If only…

Lord Norton

I switched on BBC1 this evening, too late for Panorama, and no sooner had I switched on than I saw a shot of Westminster.  This was in a programme called New Tricks and it showed what purported to be a meeting with a Labour peer at the House of Lords.  The programme-makers clearly have no knowledge of the House.  It showed the peer in a rather grand office of his own.

This was misleading for a number of reasons.  Only the Lord Speaker has a large, grand office of her own of the sort portrayed in the programme.  A few other office-holders – the Leader of the House, Leader of the Opposition and the like, as well as law lords – have individual offices.  Everyone else has to make do with shared offices, some of them rather crowded.  My desk is in a large room – it was initially Black Rod’s living room – but it houses ten desks: seven of us are among the regular attenders.  What was formerly a shower-room across the corridor has been converted into an office for two peers!  When former Prime Minister, James Callaghan, joined the House, the then Labour Chief Whip, Ted Graham, had enormous difficulty getting him an office of his own.  When Lord Callaghan died, his small office was immediately converted into an office for two senior peers.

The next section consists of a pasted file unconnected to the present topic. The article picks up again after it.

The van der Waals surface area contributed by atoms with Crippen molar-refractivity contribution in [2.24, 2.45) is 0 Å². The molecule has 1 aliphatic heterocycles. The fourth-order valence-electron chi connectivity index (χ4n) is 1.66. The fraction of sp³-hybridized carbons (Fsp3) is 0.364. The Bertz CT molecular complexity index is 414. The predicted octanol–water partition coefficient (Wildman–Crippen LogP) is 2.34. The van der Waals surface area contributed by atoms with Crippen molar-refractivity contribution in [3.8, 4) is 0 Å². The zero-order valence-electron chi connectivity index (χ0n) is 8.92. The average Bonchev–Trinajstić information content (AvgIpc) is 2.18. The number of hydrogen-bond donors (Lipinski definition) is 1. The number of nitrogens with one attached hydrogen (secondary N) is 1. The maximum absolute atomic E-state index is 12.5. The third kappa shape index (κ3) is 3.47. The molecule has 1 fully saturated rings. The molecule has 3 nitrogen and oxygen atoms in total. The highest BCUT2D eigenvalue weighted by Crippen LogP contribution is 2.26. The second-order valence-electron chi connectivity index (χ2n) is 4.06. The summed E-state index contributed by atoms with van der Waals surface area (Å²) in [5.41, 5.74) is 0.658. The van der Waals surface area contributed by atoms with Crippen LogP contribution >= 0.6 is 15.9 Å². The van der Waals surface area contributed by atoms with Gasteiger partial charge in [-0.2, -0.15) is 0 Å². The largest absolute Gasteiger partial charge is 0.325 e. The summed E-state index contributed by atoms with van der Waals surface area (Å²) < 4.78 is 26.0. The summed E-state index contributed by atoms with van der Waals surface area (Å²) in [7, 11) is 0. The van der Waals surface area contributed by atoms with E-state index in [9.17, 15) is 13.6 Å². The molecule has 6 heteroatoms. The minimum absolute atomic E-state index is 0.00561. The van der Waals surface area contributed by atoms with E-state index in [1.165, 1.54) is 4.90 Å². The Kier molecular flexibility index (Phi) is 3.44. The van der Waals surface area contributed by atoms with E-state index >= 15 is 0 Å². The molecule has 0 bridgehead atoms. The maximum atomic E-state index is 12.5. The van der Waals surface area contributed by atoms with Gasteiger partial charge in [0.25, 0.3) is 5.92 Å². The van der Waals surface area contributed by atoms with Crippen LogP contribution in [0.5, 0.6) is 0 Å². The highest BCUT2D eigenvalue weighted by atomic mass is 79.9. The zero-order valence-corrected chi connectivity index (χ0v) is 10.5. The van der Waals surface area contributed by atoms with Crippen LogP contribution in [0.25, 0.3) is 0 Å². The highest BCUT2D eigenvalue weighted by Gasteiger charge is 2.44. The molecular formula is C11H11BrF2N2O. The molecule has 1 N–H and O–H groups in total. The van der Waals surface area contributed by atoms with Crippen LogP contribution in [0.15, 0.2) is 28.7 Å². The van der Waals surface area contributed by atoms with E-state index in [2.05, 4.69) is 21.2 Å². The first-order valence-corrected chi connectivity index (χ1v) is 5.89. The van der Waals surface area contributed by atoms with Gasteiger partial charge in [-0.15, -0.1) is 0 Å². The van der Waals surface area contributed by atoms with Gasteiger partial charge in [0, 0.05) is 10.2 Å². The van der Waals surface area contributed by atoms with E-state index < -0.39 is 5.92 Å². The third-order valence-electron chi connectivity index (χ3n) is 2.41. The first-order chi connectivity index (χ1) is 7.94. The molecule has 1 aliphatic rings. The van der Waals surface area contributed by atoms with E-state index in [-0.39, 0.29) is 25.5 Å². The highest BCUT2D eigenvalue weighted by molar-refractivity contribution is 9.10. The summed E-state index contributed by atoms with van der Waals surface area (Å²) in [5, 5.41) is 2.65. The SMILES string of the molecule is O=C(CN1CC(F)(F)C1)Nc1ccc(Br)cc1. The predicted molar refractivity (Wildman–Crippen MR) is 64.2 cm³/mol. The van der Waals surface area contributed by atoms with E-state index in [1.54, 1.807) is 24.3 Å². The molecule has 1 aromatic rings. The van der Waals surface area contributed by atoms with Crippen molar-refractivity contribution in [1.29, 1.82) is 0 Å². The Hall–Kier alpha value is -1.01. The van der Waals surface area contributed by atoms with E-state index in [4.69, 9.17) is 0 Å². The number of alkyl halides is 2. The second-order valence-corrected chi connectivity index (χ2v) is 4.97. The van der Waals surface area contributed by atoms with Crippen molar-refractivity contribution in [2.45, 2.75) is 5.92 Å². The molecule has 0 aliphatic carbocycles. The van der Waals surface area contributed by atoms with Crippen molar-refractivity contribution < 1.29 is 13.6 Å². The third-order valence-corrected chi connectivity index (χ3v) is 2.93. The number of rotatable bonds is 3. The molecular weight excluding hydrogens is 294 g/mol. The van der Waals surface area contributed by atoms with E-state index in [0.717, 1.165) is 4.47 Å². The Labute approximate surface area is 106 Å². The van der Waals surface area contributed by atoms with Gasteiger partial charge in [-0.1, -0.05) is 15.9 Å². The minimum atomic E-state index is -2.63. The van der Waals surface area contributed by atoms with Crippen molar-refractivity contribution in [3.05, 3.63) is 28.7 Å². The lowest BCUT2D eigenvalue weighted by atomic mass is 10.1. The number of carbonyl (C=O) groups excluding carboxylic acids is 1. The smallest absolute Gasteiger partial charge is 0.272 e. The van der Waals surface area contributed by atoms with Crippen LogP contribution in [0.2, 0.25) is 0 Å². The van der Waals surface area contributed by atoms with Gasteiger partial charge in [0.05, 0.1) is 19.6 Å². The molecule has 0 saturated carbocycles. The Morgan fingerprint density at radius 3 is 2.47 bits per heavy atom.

Some offices are in good locations in the Palace of Westminster.  My room on the second floor overlooks Westminster Abbey.  Others are not so fortunate and have windows looking out on walls or courtyards.  Pressure on space means that outlying buildings have been acquired to create additional office space.  The offices are modern, but it entails quite a walk when a division is called in the House – not much fun if it’s raining and there’s heavy traffic when crossing the road.  Such is the pressure on space that I once found the Government Deputy Chief Whip in the corridor on my floor wandering round to see if he could identify additional space.  Some peers have, or prefer, to work in the Library or at one of the desks in the Royal Gallery.  Lord Healey some years ago told me that it reminded him of what the House of Commons was like in the 1960s.

I report this for information, not for the purpose of complaint.  Rooms are allocated on a party basis and it can be useful to discuss issues, and share information, with one’s colleagues.  There’s an extremely good atmosphere in my office, which makes it a pleasure to work in.  I had the opportunity to move to another room when I was made a Chairman of a Select Committee, but I declined.  Being where I am is a privilege and I have no wish to move.